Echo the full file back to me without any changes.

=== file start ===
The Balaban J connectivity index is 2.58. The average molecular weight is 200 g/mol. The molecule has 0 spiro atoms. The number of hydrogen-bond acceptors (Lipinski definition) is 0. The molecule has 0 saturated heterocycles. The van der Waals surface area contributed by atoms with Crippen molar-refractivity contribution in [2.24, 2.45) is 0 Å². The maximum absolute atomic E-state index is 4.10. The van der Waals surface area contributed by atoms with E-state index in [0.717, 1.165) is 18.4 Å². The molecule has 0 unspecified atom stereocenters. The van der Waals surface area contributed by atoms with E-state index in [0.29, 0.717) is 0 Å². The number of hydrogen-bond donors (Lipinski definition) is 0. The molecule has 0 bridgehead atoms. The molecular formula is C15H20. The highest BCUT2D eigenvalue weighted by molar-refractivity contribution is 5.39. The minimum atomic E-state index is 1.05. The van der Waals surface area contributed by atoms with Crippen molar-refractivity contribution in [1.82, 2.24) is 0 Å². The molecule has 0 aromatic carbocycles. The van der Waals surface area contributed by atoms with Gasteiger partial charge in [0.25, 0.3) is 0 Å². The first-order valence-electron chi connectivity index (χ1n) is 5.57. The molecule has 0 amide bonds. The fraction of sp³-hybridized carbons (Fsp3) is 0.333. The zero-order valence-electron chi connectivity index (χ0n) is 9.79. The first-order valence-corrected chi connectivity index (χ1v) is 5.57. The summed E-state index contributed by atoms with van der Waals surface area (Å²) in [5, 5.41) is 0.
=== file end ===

The Balaban J connectivity index is 2.58. The average molecular weight is 200 g/mol. The molecule has 0 spiro atoms. The number of hydrogen-bond acceptors (Lipinski definition) is 0. The molecule has 0 saturated heterocycles. The van der Waals surface area contributed by atoms with Crippen molar-refractivity contribution in [2.24, 2.45) is 0 Å². The maximum absolute atomic E-state index is 4.10. The van der Waals surface area contributed by atoms with E-state index in [0.717, 1.165) is 18.4 Å². The molecule has 0 unspecified atom stereocenters. The van der Waals surface area contributed by atoms with E-state index in [0.29, 0.717) is 0 Å². The number of hydrogen-bond donors (Lipinski definition) is 0. The molecule has 0 bridgehead atoms. The molecular formula is C15H20. The highest BCUT2D eigenvalue weighted by molar-refractivity contribution is 5.39. The minimum atomic E-state index is 1.05. The van der Waals surface area contributed by atoms with Crippen molar-refractivity contribution in [1.82, 2.24) is 0 Å². The molecule has 0 aromatic carbocycles. The van der Waals surface area contributed by atoms with Gasteiger partial charge in [0.25, 0.3) is 0 Å². The first-order valence-electron chi connectivity index (χ1n) is 5.57. The molecule has 0 amide bonds. The fraction of sp³-hybridized carbons (Fsp3) is 0.333. The zero-order valence-electron chi connectivity index (χ0n) is 9.79. The first-order valence-corrected chi connectivity index (χ1v) is 5.57. The summed E-state index contributed by atoms with van der Waals surface area (Å²) in [5, 5.41) is 0.